USA Gymnastics files for Chapter 11 bankruptcy as abuse claims pile up
USA Gymnastics, the beleaguered national governing body for the sport, has filed for Chapter 11 bankruptcy as it bids to address an existential crisis triggered by sexual abuse claims against its former team doctor Larry Nassar, and its alleged complicity and failure to take action over them.
The governing body said that filing for bankruptcy “will enable USA Gymnastics to continue to support its athletes, to fully operate and meet its responsibilities to the entire membership and to expeditiously resolve the claims made by the survivors of sexual abuse perpetrated by Larry Nassar [pictured].”
Kathryn Carson, its chair, told reporters: “Our organisation is a financially solid going concern, but for the hundred lawsuits that we do have out there. That is the primary reason that we made this filing, to use the Chapter 11 process as a vehicle for resolving those claims.”
It added that the bankruptcy court is the “best forum” for the allocation of insurance payouts among claimants, who should receive compensation sooner.
However, John Manly, an attorney whose firm represents around 150 of Nassar’s victims, claimed that the opposite was true, saying: “This bankruptcy filing will suspend all lawsuits by Nassar survivors and their ongoing efforts to discover the truth about who at USA Gymnastics and the US Olympic Committee knew about Nassar’s criminal conduct and failed to stop it.”
USA Gymnastics said the move would enable it to work with the US Olympic Committee to determine the best path forward. Carson said: “We look forward to future conversations with the USOC to demonstrate our commitment at all levels to strengthening the organisation and making gymnastics the best it can be for athletes at all levels.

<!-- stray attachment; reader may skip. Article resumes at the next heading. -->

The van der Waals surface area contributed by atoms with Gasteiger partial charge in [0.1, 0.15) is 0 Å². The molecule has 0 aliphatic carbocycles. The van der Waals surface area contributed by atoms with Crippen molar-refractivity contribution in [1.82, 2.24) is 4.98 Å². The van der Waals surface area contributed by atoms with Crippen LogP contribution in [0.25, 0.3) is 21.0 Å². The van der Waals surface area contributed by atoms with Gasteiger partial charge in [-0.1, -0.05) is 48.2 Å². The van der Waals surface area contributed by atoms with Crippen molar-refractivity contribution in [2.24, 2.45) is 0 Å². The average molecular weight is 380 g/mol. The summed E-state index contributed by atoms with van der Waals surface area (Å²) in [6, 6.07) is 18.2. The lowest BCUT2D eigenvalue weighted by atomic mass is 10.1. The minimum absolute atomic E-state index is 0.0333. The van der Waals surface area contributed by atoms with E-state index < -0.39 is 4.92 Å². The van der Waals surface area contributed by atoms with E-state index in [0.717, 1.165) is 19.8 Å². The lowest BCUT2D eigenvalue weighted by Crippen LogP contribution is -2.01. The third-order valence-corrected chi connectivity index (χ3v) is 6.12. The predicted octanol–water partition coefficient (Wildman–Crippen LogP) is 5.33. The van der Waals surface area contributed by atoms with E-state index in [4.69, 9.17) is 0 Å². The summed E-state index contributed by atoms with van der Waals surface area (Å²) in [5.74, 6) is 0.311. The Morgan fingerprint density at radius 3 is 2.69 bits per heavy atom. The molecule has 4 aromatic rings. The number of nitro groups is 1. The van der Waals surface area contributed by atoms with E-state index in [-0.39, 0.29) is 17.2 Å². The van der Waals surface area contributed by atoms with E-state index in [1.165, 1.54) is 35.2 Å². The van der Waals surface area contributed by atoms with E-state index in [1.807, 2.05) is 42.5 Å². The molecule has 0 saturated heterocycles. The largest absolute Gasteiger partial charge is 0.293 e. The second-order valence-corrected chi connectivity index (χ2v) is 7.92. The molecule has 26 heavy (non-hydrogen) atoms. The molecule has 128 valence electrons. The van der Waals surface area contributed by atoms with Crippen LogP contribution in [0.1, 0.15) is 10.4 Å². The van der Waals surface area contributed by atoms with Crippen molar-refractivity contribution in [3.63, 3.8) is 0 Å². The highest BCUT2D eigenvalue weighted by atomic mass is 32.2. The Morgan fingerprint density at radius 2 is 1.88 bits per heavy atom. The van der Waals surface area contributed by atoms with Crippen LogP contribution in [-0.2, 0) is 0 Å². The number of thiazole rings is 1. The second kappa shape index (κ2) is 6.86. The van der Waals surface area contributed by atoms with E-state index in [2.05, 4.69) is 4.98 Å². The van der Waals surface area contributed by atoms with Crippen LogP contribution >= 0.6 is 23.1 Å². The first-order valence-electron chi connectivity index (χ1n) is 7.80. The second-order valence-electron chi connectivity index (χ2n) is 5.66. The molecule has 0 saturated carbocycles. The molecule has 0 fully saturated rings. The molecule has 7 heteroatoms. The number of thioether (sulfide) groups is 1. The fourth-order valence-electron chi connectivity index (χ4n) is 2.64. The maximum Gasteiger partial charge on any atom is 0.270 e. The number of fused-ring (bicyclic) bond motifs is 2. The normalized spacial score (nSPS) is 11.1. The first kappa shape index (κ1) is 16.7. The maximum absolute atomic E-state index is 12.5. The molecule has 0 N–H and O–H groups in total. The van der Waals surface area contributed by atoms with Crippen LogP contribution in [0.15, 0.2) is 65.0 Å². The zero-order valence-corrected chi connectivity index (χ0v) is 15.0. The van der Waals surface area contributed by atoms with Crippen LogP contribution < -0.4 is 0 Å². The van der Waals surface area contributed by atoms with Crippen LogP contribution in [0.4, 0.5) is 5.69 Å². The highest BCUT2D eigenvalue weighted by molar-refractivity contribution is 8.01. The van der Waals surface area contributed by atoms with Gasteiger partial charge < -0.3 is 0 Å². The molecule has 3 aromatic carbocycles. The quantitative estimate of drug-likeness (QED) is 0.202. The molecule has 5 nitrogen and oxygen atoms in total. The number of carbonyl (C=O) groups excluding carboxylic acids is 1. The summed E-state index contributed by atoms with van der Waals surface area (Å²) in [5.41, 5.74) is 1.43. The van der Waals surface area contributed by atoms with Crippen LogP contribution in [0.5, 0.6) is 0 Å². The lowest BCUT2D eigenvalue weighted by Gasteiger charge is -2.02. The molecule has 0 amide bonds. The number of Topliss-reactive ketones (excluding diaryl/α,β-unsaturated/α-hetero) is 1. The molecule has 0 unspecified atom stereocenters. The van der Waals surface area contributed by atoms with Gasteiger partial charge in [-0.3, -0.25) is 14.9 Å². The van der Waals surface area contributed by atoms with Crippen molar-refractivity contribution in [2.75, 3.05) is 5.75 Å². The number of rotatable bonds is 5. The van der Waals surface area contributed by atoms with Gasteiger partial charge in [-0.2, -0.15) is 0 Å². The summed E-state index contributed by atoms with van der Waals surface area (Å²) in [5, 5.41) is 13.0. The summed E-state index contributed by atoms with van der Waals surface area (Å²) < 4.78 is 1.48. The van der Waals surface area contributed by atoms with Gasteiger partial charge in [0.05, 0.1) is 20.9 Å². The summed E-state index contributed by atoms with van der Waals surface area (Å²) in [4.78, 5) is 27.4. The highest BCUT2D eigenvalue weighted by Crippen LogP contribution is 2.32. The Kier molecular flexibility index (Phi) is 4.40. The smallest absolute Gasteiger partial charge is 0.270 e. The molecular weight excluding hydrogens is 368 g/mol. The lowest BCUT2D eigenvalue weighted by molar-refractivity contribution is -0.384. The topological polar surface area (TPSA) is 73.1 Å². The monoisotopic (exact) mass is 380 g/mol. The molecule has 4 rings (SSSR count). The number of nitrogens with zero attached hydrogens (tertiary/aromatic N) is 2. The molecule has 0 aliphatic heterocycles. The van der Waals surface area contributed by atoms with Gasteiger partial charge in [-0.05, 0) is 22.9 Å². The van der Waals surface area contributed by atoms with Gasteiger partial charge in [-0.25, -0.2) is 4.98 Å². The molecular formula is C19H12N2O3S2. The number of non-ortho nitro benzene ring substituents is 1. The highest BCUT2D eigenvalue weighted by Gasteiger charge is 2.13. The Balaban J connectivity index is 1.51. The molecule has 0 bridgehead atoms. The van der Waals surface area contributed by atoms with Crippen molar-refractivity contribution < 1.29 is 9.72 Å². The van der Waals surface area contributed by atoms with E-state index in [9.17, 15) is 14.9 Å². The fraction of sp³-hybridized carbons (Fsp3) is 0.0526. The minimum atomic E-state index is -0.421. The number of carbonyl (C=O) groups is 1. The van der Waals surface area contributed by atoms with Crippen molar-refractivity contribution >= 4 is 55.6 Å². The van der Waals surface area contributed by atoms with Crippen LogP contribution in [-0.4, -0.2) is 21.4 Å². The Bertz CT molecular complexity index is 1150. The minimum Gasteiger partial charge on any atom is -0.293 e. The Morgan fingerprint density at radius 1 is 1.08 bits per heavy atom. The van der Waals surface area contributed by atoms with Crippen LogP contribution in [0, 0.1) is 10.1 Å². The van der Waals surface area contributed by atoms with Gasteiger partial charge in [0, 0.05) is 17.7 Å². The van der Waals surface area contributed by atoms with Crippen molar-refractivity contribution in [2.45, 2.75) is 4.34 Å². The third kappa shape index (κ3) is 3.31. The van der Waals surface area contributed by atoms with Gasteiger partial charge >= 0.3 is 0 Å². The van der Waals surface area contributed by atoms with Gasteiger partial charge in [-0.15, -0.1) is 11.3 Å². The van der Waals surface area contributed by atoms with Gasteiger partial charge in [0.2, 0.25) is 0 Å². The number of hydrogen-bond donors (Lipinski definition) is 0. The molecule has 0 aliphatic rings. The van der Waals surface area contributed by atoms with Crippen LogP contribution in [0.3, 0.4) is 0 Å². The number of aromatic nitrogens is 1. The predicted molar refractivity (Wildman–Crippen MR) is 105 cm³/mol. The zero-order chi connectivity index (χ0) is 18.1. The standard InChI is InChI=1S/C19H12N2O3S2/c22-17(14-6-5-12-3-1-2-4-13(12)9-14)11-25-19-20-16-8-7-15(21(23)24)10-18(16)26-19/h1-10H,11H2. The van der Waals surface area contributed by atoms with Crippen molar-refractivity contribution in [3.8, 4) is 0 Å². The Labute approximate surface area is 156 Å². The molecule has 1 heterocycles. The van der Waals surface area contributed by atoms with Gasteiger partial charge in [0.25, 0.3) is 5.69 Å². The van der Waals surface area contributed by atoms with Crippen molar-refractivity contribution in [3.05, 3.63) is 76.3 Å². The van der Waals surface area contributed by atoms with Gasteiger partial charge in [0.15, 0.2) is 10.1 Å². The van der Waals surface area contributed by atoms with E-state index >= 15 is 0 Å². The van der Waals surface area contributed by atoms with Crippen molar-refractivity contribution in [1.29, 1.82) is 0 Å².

“USA Gymnastics will continue with its day-to-day operations of directing and managing the sport's business and implementing initiatives that put the safety and well-being of the athletes at the forefront.
“All of us have the same goal of making meaningful changes for the benefit of our athletes and all members.
“While considerable change has been made, substantial work still remains. We will continue to prioritise athletes' safety and well-being and acting in the best interests of the greater gymnastics community.”
However, the USOC, which has begun proceedings to revoke USA Gymnastics’ recognition as the national governing body for the sport, reacted cautiously to the move, saying: “We are aware of USA Gymnastics bankruptcy filing and we are reviewing the filing. Financial stability and viability are essential for a national governing body to operate in the best interests of the athletes.
“We are reviewing the effects of the bankruptcy filing on the pending proceeding to revoke USA Gymnastics’ recognition as the national governing body for Olympic gymnastics in the United States.”
The USOC said last month that the decision to disband USA Gymnastics “was taken after the organisation stumbled from one crisis to the next as it struggled to rebuild after the Nassar abuse case, the worst scandal in US Olympic history.”
The USOC’s patience finally snapped after Mary Bono stepped down after just four days as interim president and chief executive of USA Gymnastics, in a new humiliation for the hapless governing body.
This came after it emerged that Bono had worked for the law firm that advised the gymnastics federation during the period in which it was accused of having covered up the scandal.
The previous month, Kerry Perry quit as chief executive of USA Gymnastics, after months of criticism for failing to take tangible action in helping the organisation recover from the controversy.
The USOC said in its statement responding to the Chapter 11 filing: “As the leader of the Olympic community in the United States, the USOC is committed to fulfilling its responsibility and obligation to ensure that each organisation accepted for membership as a national governing body has the capacity and capability to provide the support, protection, and services that we expect for all Olympic athletes in the United States.”
Nassar was sentenced to up to 300 years in prison in two separate trials in Michigan last February after more than 350 women testified about abuse at his hands.